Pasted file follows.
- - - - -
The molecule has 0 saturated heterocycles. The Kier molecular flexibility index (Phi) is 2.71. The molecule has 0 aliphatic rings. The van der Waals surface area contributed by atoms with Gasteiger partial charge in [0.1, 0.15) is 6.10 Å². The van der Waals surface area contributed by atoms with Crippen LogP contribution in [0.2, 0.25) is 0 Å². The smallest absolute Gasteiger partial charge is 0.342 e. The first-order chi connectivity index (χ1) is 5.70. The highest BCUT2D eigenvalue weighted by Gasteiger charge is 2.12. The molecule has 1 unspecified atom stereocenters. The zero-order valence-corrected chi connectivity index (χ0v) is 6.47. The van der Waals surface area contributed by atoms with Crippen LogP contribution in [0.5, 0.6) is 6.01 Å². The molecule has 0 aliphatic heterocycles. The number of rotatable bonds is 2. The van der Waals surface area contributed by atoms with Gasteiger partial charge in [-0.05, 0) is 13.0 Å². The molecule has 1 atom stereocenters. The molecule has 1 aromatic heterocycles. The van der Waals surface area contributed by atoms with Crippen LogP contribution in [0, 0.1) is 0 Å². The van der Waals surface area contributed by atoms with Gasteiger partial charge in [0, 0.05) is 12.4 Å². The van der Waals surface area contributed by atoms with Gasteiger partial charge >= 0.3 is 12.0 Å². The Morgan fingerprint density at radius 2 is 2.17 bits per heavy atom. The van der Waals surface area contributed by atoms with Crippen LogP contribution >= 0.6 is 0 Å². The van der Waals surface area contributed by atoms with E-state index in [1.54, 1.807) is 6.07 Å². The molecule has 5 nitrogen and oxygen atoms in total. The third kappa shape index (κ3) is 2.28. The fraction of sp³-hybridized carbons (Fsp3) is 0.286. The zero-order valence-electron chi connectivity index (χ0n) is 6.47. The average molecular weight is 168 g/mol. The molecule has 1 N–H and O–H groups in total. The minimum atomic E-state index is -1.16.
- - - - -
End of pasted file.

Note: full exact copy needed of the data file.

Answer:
The molecule has 0 saturated heterocycles. The Kier molecular flexibility index (Phi) is 2.71. The molecule has 0 aliphatic rings. The van der Waals surface area contributed by atoms with Gasteiger partial charge in [0.1, 0.15) is 6.10 Å². The van der Waals surface area contributed by atoms with Crippen LogP contribution in [0.2, 0.25) is 0 Å². The smallest absolute Gasteiger partial charge is 0.342 e. The first-order chi connectivity index (χ1) is 5.70. The highest BCUT2D eigenvalue weighted by Gasteiger charge is 2.12. The molecule has 1 unspecified atom stereocenters. The zero-order valence-corrected chi connectivity index (χ0v) is 6.47. The van der Waals surface area contributed by atoms with Crippen LogP contribution in [0.5, 0.6) is 6.01 Å². The molecule has 0 aliphatic heterocycles. The number of rotatable bonds is 2. The van der Waals surface area contributed by atoms with Gasteiger partial charge in [-0.05, 0) is 13.0 Å². The molecule has 1 atom stereocenters. The molecule has 1 aromatic heterocycles. The van der Waals surface area contributed by atoms with Crippen LogP contribution in [0, 0.1) is 0 Å². The van der Waals surface area contributed by atoms with Gasteiger partial charge in [0, 0.05) is 12.4 Å². The van der Waals surface area contributed by atoms with Gasteiger partial charge >= 0.3 is 12.0 Å². The Morgan fingerprint density at radius 2 is 2.17 bits per heavy atom. The van der Waals surface area contributed by atoms with Crippen LogP contribution >= 0.6 is 0 Å². The van der Waals surface area contributed by atoms with E-state index in [1.54, 1.807) is 6.07 Å². The molecule has 5 nitrogen and oxygen atoms in total. The third kappa shape index (κ3) is 2.28. The fraction of sp³-hybridized carbons (Fsp3) is 0.286. The zero-order valence-electron chi connectivity index (χ0n) is 6.47. The average molecular weight is 168 g/mol. The molecule has 1 N–H and O–H groups in total. The minimum atomic E-state index is -1.16.